To verify the feasibility of 1.25 Gb/s transmission per channel, we demonstrated a single channel transmission at sub-band 2. We used an AWG which has a flat-top passband (3 dB bandwidth of 0.61 nm) profile at the CO and 2nd RN. The feeder fiber was maintained as 20 km. However, we reduced the distribution fiber to 5 km to compensate the insertion loss difference between the Gaussian AWG and the flat-top AWG. Then, the injection ASE power into an F-P LD was -16 dBm/0.2 nm. To investigate a color-free ONT, we considered a detuning effect. Here, the detuning is defined as the wavelength difference between the injection ASE and the F-P LD lasing mode, i.e., λASE-λLD. The measured BER curve is shown in Fig. 7 according to detuning value. As seen in BER curves, we observed an error-free transmission regardless of the detuning. Thus, a higher bit rate transmission can be realized to maintain color-free operation of both the OSP and ONT.
In this paper, we proposed a multiple star architecture utilizing the BSWDM filters. Moreover, this architecture also can be used as a progressively deployable WDM-PON. We can start a deployment of the WDM-PON with only two BSWDM filters. Then, a few subscribers equal to split ratio of the 1st stage can be accommodated. As subscribers are increased, we need to place a single 2nd RN. The rest of the 2nd RN can be additionally installed to accommodate further subscribers. In this manner, we can reduce up-front costs and provide WDM-PON service cost-effectively.
As we mentioned in the section 2, the proposed BSWDM filter can be replaced by a combination of a conventional CWDM filter  and 3-dB optical couplers as shown in dotted box in Fig. 8. However, we do not have flexibility on the wavelength plan, since it was fixed by the CWDM band. This becomes an important feature when we use the BLS as a seed light injection. For example, we need a BLS over 73 nm when we keep 1×4 splitting ratio with CWDM wavelength band. On the contrary, we need a BLS over 65.6 nm with the proposed BSWDM filter. Further reduction of the BLS bandwidth is possible with more elegant design. Another limitation in the architecture based on CWDM filter is splitting ratio of the 1st RN. It is not easy to have 1st stage splitting ratio more than 4. However, it is very flexible with the proposed BSWDM filter.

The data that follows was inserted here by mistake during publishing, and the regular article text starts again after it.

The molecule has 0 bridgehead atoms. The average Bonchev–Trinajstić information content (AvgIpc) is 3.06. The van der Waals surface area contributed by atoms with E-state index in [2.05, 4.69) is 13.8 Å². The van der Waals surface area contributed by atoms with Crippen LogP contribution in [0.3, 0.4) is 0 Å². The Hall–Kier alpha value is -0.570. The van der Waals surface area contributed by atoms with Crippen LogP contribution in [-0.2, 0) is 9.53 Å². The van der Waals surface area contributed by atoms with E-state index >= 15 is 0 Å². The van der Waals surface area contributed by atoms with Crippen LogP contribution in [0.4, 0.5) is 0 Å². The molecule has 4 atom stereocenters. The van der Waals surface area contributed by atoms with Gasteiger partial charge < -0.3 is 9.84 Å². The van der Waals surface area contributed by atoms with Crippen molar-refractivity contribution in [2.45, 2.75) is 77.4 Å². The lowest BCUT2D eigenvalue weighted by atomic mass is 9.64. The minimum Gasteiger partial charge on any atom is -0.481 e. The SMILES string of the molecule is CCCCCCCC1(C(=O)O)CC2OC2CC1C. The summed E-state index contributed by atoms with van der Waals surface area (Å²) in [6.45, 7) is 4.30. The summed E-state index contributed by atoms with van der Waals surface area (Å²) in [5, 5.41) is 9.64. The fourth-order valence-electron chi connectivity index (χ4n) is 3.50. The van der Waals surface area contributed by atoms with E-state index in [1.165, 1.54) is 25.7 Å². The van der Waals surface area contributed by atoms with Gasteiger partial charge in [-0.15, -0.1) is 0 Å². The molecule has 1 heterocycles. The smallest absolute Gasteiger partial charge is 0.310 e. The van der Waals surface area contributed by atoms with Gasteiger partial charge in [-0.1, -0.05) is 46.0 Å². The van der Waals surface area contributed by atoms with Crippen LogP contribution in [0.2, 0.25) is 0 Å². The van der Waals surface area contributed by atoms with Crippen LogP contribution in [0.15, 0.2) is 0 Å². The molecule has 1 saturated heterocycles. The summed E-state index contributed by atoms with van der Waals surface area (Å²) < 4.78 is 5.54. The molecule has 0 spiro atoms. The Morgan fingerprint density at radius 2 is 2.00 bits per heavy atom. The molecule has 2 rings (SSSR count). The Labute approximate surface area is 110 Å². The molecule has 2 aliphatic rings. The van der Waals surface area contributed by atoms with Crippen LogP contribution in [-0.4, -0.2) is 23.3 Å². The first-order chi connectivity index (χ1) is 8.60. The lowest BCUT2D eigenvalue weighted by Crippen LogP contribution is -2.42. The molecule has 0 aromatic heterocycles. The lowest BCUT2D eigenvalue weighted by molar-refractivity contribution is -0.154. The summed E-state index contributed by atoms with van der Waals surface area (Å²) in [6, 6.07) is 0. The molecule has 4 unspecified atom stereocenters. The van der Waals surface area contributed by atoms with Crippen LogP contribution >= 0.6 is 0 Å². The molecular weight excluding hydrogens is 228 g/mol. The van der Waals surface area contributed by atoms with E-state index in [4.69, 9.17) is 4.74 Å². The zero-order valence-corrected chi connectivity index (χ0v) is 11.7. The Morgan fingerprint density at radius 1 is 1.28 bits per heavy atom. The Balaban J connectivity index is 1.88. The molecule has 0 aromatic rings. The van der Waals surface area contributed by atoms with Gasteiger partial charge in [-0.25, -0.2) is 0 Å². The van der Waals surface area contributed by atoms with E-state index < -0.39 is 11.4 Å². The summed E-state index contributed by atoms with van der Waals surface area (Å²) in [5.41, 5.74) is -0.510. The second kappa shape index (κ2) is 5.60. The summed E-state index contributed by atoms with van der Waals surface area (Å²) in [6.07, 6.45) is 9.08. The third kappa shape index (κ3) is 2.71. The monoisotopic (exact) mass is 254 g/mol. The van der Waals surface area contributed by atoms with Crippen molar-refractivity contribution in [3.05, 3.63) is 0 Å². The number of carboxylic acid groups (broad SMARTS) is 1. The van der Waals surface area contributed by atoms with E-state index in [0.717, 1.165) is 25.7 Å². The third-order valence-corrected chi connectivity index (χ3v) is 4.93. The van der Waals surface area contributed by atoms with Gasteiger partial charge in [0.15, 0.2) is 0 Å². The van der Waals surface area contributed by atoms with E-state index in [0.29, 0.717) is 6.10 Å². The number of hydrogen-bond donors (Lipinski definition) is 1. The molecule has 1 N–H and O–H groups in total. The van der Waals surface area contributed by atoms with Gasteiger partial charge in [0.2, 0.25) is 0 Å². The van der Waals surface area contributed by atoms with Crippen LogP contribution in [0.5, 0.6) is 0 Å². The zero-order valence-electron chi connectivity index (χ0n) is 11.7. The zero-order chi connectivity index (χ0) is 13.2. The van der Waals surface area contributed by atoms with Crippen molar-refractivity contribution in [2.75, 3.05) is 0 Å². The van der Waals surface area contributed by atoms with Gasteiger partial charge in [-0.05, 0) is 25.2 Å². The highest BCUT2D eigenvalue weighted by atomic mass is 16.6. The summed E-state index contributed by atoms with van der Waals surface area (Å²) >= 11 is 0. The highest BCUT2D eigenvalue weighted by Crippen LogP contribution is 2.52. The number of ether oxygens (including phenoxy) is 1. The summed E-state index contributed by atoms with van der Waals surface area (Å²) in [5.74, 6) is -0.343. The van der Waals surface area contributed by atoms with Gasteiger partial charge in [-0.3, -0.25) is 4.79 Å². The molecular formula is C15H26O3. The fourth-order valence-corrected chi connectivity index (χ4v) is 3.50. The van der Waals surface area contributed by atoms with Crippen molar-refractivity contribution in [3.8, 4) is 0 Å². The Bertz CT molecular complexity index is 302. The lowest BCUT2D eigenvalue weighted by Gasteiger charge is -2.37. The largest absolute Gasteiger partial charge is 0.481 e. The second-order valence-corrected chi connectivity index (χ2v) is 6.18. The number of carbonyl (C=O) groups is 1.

In terms of insertion loss of the 1st RN, the BSWDM filter was less than 6 dB over all bands. We are expecting a similar insertion loss for the CWDM filter based case, when we keep 1×4 splitting ratio. It may be noted that the insertion loss of the BSWDM filter can be reduced by an improved design and manufacturing process . Furthermore, the cost of the BSWDM filter can be low on account of a single integrated device based on PLC technology.
When the transmission bit rate per channel is 155 Mb/s, the total capacity of the WDM-PON is10-Gb/s (155.52 Mb/s×64 ch.=9.953 Gb/s) for upstream. The total capacity becomes 80-Gb/s (1.25 Gb/s×64 ch.=80 Gb/s), when we increase the transmission bit rate to 1.25 Gb/s per channel. In our system, the maximum transmission bit rate can be limited by intensity noise of injected ASE source, although there exists the intensity noise suppression in wavelength locking process . It may possible to increase the transmission bit rate to 2.5 Gb/s, when the wavelength of F-P LD mode is matched to that of injection ASE. However, it is not easy to achieve a color-free operation in this case. The further increase of transmission bit rate can be achieved with an injection locking .
We also experimentally demonstrated a multiple star architecture for WDM-PON which supports a color-free OSP. A periodic transmission characteristic of the AWG and the BSWDM filter enables the color-free operation with a simple wavelength assignment rule. As a result, it simplifies management issues. In addition, the proposed architecture offers pay as you grow feature for small up-front costs.
This work was supported in part by the National Research Laboratory (NRL) program of Ministry of Science and Technology (MOST).
References and links